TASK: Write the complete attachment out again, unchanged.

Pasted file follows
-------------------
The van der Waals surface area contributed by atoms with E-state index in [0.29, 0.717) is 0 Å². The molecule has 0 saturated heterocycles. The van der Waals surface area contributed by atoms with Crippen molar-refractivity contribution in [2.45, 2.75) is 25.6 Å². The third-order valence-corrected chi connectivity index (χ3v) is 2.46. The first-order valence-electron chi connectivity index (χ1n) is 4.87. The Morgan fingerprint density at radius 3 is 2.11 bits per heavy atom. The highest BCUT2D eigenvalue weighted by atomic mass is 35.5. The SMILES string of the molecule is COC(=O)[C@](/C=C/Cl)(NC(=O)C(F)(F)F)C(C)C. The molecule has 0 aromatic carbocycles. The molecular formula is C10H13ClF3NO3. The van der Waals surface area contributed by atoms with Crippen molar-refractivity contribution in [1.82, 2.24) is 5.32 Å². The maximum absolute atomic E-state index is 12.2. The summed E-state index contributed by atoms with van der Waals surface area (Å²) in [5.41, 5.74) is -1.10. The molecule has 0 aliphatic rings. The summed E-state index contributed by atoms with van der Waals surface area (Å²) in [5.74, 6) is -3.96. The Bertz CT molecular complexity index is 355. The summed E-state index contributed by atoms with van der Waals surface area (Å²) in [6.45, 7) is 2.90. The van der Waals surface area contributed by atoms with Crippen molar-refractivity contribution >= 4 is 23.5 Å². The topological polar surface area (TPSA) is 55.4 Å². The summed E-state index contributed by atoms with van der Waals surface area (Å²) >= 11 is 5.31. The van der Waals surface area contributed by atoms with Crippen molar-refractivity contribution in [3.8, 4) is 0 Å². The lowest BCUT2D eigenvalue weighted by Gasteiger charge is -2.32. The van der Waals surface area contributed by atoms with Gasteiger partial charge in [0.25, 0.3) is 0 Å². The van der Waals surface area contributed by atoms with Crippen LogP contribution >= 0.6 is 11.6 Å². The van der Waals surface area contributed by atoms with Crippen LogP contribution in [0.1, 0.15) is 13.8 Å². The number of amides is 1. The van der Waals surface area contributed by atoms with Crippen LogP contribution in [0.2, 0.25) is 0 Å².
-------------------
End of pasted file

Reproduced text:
The van der Waals surface area contributed by atoms with E-state index in [0.29, 0.717) is 0 Å². The molecule has 0 saturated heterocycles. The van der Waals surface area contributed by atoms with Crippen molar-refractivity contribution in [2.45, 2.75) is 25.6 Å². The third-order valence-corrected chi connectivity index (χ3v) is 2.46. The first-order valence-electron chi connectivity index (χ1n) is 4.87. The Morgan fingerprint density at radius 3 is 2.11 bits per heavy atom. The highest BCUT2D eigenvalue weighted by atomic mass is 35.5. The SMILES string of the molecule is COC(=O)[C@](/C=C/Cl)(NC(=O)C(F)(F)F)C(C)C. The molecule has 0 aromatic carbocycles. The molecular formula is C10H13ClF3NO3. The van der Waals surface area contributed by atoms with Crippen molar-refractivity contribution in [1.82, 2.24) is 5.32 Å². The maximum absolute atomic E-state index is 12.2. The summed E-state index contributed by atoms with van der Waals surface area (Å²) in [5.41, 5.74) is -1.10. The molecule has 0 aliphatic rings. The summed E-state index contributed by atoms with van der Waals surface area (Å²) in [5.74, 6) is -3.96. The Bertz CT molecular complexity index is 355. The summed E-state index contributed by atoms with van der Waals surface area (Å²) in [6.45, 7) is 2.90. The van der Waals surface area contributed by atoms with Crippen molar-refractivity contribution >= 4 is 23.5 Å². The topological polar surface area (TPSA) is 55.4 Å². The summed E-state index contributed by atoms with van der Waals surface area (Å²) >= 11 is 5.31. The van der Waals surface area contributed by atoms with Crippen molar-refractivity contribution in [3.8, 4) is 0 Å². The lowest BCUT2D eigenvalue weighted by Gasteiger charge is -2.32. The van der Waals surface area contributed by atoms with Gasteiger partial charge in [0.25, 0.3) is 0 Å². The van der Waals surface area contributed by atoms with Crippen LogP contribution >= 0.6 is 11.6 Å². The van der Waals surface area contributed by atoms with Crippen LogP contribution in [0.1, 0.15) is 13.8 Å². The number of amides is 1. The van der Waals surface area contributed by atoms with Crippen LogP contribution in [0.2, 0.25) is 0 Å².